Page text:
Chapter One

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Yelena Solodnikova drove her black Mercedes Benz through the Hollywood Hills thinking of a man other than the one she was coming home to. That man's name was Marcel and despite Yelena's best efforts to love again, Marcel was still the only man who had ever been housed deeply within her heart. Back when they lived in Malibu, Marcel went for a run on the beach and never came back. It took Yelena more than a year to accept that Marcel would never return, and when she did, she moved out of their house, left the beach, and retreated to the hills.

An hour before she stepped into her car she had been sitting on a sofa in a corner office on the fourth floor of an architecturally unimaginative office building. Already into the hours of night, the floors of fluorescent lights were turned out, making the building's glass appear black, with only the amber glow of the street lamps tapping against them. Only in that single office suite on the fourth floor did light shine from within, and even that was dim, its source being two incandescent bulbs, already soft and furthermore shaded.

As usual, Yelena was dressed in all black-a pencil skirt and a blouse that left her pale arms bare. Her youthful platinum blonde hair, which caused most observers to incorrectly conclude she had an excellent colorist, was worn up that night, held in place with two black chopsticks, each studded with a diamond. She wore diamond earrings as well, a diamond bracelet, and a wristwatch encrusted with diamonds. But around her neck she wore a simple silver chain with an asymmetrical heart-shaped pendant with an empty setting that held neither a diamond nor any gemstone at all.

Yelena was a woman who should have known she was exceptionally beautiful, but she never thought about it and certainly didn't see it. She noticed the stares she would receive from both men and women in public, but they would only force her to look away. She didn't recognize when she was being admired; rather, she saw the flaws she felt resided within her were visible and being scrutinized.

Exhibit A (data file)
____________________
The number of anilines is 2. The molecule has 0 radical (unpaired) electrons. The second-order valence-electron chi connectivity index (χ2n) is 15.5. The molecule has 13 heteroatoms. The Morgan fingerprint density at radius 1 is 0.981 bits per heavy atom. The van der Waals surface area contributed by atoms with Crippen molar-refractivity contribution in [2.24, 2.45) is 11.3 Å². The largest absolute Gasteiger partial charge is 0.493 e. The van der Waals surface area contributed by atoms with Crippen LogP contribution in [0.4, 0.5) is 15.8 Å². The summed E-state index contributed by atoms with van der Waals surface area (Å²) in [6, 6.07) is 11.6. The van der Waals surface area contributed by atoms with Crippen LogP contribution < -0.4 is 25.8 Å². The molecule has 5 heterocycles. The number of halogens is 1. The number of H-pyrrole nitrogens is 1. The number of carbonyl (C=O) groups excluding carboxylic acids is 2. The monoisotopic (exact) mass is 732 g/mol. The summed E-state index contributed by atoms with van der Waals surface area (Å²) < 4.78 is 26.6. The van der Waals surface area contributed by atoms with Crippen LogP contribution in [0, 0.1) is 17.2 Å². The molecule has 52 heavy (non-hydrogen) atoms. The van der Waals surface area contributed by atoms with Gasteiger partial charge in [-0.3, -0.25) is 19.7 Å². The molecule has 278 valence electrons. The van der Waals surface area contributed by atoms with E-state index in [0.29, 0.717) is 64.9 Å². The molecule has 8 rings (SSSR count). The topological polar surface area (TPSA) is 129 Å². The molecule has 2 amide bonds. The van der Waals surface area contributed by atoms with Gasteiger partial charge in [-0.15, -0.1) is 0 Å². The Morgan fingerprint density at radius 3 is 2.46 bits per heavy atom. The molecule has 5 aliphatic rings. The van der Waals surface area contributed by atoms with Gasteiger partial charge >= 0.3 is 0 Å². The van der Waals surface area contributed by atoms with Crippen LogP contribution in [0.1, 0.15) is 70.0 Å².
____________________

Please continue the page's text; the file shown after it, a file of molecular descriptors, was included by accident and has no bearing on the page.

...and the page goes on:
Though placed at her youthful age of twenty-four, she carried an elegance more commonly seen in an older woman. Her posture and grace suggested the background of a classically trained dancer, which she had once been. She was twenty-three and actually en pointe when she first saw Marcel. He was sitting in the sixth row of a full auditorium, staring directly at her on a stage full of dancers of the Mariinsky Ballet, including the company's étoile, who Yelena was not.

Yelena's eyes were dark and serious. Her lashes were long and her eyebrows always appeared as if they had just been meticulously threaded. Her pallid skin was without hue but appeared flawless as though she powdered the entirety of her beautifully lithe body. Her lips were lusciously full and always perfectly lined with a deep red lipstick. I wish I looked like Yelena, but I don't. Not remotely.

Sitting in a chair opposite Yelena was Dr. Sloane, her psychiatrist. I only met him once while sitting in his waiting room one night during Yelena's session, but I've gotten to know him quite well since. At the time, Dr. Sloane was in his fifties. His socks always matched his ties, which Yelena had noticed, but she didn't realize her shrink was dressed by his wife until I told her. She got a good laugh out of it. His wife didn't decorate Dr. Sloane's office, however. It looked like it hadn't been decorated in over thirty years. The furniture was comfortable but older and more worn than Yelena would have expected for her three hundred and eighty dollars an hour.

"And today?"

"I had coffee," Yelena answered softly, as was her nature.

Dr. Sloane jotted something down on his notepad. "Anything else?"

"No."

"How would you say your energy level has been this week?

"Low. I barely made it here."

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